"…employees are offering a very important part of their life to us. If we don’t use their time effectively, we are wasting their lives." — Eiji Toyoda, former President and Chairman of Toyota Motor Corporation and cousin of the company’s founder, Kiichiro Toyoda
In remembrance of Eiji Toyoda, a key figure in the development of the Toyota Production System, who recently died at age 100 I chose the quote above because it forms the foundation of “Respect for People.” Like Eiji I believe people are the most important asset in any company but sadly this is not a management philosophy shared by all.
A survey of over 100,000 people in more than 2,000 companies highlighted that managers are wasting their employee’s time.
Among the surprising facts: Over the years this index has been compiled, only 12% of people responded positively to the following statement: “My company is respectful of my time and attention, and is focused on using it wisely and effectively.”
The survey also indicates that, among other findings, for every 100 employees:
51 must go back to their manager frequently to determine what they’re supposed to do.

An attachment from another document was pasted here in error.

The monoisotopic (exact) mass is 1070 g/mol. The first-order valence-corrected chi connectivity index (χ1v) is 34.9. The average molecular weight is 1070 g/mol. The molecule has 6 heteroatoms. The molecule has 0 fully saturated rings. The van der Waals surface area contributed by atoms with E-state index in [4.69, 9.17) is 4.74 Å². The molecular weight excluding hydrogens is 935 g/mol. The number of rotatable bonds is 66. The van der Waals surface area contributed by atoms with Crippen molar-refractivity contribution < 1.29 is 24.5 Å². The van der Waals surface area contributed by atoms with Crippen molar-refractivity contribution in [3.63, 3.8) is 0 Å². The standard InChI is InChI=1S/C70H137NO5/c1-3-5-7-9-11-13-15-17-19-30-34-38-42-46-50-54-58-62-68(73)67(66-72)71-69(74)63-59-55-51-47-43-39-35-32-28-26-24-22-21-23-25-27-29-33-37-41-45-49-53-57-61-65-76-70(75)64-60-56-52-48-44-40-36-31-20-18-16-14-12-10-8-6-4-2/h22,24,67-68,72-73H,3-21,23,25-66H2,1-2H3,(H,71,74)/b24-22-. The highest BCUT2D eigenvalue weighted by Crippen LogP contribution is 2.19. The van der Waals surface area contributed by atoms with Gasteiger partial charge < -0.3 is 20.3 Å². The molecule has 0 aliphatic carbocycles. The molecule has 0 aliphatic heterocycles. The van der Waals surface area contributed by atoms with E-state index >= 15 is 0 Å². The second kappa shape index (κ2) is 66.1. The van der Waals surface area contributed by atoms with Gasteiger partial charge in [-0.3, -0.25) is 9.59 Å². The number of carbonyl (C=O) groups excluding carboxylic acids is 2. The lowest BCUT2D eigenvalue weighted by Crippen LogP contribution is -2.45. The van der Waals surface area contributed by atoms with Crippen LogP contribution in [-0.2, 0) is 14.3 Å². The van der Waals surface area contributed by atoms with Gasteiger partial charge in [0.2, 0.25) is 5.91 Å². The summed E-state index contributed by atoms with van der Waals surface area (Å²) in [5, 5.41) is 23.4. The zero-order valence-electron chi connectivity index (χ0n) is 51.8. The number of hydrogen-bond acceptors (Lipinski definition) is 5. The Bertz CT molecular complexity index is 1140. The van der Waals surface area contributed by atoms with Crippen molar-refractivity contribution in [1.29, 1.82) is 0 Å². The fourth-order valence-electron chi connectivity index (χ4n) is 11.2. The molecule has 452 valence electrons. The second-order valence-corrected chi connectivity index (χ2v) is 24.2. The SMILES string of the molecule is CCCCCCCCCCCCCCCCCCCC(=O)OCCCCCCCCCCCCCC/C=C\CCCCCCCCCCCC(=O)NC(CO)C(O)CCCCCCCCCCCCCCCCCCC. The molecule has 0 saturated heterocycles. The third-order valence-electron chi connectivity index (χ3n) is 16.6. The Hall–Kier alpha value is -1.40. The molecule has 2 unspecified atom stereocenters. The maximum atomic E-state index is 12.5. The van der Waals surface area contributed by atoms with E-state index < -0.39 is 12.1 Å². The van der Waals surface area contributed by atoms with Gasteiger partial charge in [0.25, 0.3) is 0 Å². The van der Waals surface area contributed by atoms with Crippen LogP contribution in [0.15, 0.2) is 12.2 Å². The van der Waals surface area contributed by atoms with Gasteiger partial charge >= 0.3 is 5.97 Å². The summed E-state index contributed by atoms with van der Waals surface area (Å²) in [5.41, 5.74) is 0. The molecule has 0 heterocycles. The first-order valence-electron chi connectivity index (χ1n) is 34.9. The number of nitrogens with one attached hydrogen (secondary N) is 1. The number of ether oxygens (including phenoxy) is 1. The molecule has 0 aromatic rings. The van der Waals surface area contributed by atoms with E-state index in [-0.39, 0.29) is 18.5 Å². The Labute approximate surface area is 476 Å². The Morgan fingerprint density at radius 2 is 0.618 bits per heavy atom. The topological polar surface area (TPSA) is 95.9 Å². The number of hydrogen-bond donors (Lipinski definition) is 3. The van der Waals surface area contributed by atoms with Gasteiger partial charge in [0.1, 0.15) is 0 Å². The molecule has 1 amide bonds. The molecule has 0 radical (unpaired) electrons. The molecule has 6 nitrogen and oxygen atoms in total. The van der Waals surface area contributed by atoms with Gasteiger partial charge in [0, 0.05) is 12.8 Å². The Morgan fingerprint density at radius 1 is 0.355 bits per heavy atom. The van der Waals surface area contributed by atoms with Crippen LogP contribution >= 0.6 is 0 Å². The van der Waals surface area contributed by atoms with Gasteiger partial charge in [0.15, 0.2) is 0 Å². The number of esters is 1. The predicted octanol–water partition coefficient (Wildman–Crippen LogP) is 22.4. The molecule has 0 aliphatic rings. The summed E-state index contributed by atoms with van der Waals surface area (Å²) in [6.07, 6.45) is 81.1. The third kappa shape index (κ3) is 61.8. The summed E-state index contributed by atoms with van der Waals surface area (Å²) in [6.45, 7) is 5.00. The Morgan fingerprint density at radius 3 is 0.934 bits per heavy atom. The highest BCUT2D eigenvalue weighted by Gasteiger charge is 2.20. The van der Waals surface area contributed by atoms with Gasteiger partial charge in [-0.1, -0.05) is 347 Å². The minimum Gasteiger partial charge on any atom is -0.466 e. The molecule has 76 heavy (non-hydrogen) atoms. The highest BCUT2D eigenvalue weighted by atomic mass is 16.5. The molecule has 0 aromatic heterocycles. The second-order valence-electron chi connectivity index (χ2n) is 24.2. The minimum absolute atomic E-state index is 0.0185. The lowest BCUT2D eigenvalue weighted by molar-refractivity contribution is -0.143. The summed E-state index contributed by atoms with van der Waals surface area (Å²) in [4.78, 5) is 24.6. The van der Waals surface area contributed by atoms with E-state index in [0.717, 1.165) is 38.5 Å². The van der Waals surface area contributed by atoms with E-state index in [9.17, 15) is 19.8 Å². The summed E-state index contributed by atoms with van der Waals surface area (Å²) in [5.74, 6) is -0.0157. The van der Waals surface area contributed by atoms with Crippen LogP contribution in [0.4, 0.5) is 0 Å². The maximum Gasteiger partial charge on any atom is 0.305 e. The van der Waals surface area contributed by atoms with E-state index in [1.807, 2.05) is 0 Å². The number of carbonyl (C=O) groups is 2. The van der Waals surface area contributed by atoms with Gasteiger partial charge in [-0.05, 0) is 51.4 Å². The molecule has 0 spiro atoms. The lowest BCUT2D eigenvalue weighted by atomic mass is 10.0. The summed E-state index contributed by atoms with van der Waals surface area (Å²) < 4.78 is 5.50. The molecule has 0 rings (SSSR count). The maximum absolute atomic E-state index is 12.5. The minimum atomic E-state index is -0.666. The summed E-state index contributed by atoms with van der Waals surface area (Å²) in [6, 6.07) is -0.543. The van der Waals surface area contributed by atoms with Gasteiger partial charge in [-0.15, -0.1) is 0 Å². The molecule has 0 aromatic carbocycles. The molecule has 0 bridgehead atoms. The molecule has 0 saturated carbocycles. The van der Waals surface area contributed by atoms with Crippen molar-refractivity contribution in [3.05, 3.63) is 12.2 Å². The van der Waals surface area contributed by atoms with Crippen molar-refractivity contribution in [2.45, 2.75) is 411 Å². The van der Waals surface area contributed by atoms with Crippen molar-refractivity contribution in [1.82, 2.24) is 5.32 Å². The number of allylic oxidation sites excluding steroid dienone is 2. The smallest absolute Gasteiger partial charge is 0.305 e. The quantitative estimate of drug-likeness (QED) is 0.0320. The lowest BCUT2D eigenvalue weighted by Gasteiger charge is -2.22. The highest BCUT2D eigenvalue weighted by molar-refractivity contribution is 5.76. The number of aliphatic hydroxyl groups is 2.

71 can’t find what they need to do their best.
81 think an Xbox works better than the tools their company supplies.
Lacking clear direction, tools, and systems at work can cost time or even worst cost talent. In fact, the design of workflow and workload are matters of respect. The time, attention, ideas, knowledge, and energy you ask your employees to invest in their job day in and day out is certainly worthy of respecting.
Respect for people means developing their latent skills in both on the job and off the job training. It is easy to invest money in new technology, software, or equipment. It takes time, effort, and planning to invest in employee skills development. Wasting employee time implies a lack of respect and poor planning by all involved.
See Mark Graban’s post: Eiji Toyoda, Credited with Developing TPS and Expanding Toyota into North America, Passes Away at 100 , Bill Waddell’s post: Eiji Toyoda – the Master Innovator , Jon Miller’s post: The Man Who Saved Kaizen, and Karen Martin’s post: Eiji Toyoda: A Consummate Leader (1913-2013) for more great tributes to Eiji Toyoda.